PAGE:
Renewable Energy and Economic Stimulus: Better Luck This Time Around
The American Recovery & Reinvestment Act, better known as the economic stimulus package, throws 11 billion dollars at infrastructure development to support renewable energy, particularly improvement and expansion of transmission grids. It’s characterized as a win-win scenario, getting people back to work while smoothing the way for substantially less carbon-intensive energy generation. That’s quite a difference from what happened the last time we had an economic crisis of catastrophic proportions.By the late 1920’s and 1930’s, the electric power industry in urban areas had adopted the centralized business model still largely in place today: generate power at central plants and distribute it over a grid to substations and ultimately to consumers. Rural areas were not of much interest to the large power companies, and there was limited central power service available in those areas. Instead hundreds of thousands of farmers depended upon individual wind turbines installed on their own property for electricity. This niche market for wind energy, and the innovation in wind power technology engendered by it, faded away in the face of the Rural Electrification Administration’s (“REA”) efforts. That New Deal agency embraced the central power model, and supported the creation and operation of rural electrical cooperatives to provide electrical power to farms from central plants. Not all farmers adopted central power with glee; historians detail reports of the use of pressure and intimidation in some cases to secure their conversion. This government-subsidized diffusion of the central power model is often hailed as one of the most successful programs of the New Deal. One consequence of this success was the destruction of the market for individual wind power generating units, and the subsequent stagnation of technological development of wind power technology for decades.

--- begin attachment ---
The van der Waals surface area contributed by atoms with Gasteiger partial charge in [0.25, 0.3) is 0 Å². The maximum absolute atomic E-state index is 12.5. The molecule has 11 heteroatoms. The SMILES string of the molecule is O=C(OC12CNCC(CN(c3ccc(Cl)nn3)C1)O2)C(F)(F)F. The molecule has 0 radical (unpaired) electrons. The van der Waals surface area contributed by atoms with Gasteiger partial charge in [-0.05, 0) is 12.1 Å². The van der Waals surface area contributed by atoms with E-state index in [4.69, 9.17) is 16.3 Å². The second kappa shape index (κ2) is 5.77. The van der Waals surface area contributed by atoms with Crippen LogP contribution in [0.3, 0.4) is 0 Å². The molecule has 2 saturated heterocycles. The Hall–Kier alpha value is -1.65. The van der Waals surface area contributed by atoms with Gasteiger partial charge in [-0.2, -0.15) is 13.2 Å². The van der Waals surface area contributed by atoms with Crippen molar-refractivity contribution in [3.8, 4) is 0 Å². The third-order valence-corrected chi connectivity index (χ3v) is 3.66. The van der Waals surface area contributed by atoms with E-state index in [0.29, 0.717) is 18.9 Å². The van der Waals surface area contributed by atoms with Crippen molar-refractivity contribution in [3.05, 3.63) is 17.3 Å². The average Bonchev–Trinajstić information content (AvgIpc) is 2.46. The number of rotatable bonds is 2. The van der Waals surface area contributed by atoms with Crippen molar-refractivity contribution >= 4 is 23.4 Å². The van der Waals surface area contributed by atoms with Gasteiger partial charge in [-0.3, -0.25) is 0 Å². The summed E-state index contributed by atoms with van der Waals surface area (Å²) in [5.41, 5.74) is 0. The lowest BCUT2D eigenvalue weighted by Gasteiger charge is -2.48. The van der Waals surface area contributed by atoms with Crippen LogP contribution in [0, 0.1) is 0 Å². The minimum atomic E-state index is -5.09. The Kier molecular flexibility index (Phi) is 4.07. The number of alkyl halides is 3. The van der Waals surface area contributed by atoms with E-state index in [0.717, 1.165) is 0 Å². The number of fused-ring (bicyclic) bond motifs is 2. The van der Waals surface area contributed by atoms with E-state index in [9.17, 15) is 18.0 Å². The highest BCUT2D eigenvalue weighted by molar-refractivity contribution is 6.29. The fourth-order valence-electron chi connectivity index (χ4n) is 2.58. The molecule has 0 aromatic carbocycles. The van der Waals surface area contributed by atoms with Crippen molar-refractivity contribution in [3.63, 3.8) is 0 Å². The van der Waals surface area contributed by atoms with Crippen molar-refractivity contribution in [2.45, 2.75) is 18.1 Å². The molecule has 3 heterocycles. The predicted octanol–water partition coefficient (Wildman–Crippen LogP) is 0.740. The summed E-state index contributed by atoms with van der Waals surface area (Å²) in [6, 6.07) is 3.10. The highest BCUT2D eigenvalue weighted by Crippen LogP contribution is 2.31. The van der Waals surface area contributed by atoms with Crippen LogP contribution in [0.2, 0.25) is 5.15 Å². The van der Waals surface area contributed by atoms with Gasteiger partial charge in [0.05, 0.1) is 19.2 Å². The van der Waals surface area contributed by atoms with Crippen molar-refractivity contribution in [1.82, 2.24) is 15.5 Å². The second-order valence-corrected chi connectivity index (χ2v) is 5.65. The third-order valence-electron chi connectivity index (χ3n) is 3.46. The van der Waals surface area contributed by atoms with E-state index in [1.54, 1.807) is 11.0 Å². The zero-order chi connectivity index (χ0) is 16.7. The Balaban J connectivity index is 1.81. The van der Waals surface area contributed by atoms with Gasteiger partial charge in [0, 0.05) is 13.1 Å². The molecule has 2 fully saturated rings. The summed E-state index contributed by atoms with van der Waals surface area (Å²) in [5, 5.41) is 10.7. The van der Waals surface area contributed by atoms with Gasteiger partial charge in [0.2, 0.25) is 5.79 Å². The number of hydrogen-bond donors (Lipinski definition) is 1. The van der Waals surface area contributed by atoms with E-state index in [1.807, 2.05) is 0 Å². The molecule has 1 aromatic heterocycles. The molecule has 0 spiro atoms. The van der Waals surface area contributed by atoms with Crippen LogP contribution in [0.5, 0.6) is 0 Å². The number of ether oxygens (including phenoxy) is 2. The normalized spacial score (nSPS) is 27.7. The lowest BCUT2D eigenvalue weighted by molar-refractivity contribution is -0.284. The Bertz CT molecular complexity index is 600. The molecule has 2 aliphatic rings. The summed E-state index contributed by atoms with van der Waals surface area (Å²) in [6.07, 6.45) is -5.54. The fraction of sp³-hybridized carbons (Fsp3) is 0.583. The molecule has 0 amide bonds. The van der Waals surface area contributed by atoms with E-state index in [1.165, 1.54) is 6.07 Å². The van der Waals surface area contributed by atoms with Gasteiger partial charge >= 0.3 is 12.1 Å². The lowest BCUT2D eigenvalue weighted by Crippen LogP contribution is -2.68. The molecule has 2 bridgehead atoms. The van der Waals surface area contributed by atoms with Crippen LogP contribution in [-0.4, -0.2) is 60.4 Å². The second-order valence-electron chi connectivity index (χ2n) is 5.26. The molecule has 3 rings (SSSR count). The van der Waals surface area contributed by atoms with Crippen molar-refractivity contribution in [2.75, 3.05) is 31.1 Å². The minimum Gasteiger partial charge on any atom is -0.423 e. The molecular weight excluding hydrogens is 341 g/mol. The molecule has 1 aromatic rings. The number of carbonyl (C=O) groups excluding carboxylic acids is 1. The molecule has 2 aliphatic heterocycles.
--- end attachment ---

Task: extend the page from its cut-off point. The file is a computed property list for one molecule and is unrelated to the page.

Now wind power is back-this time within the context of central power model-but it faces significant problems in capturing a meaningful portion of the market. The wind power is often generated far from the location of the power users, and construction of the necessary transmission lines will be quite expensive and administratively difficult to accomplish. Federal Energy Regulatory Commission Acting Chairman Jon Wellinghoff characterized the stimulus package funds as “seed money,” noting that is insufficient “to make huge advances in the overall backbone grid that we’re talking about to integrate substantial amounts of wind.” Wellinghoff set the total cost of upgrades at 200 billion.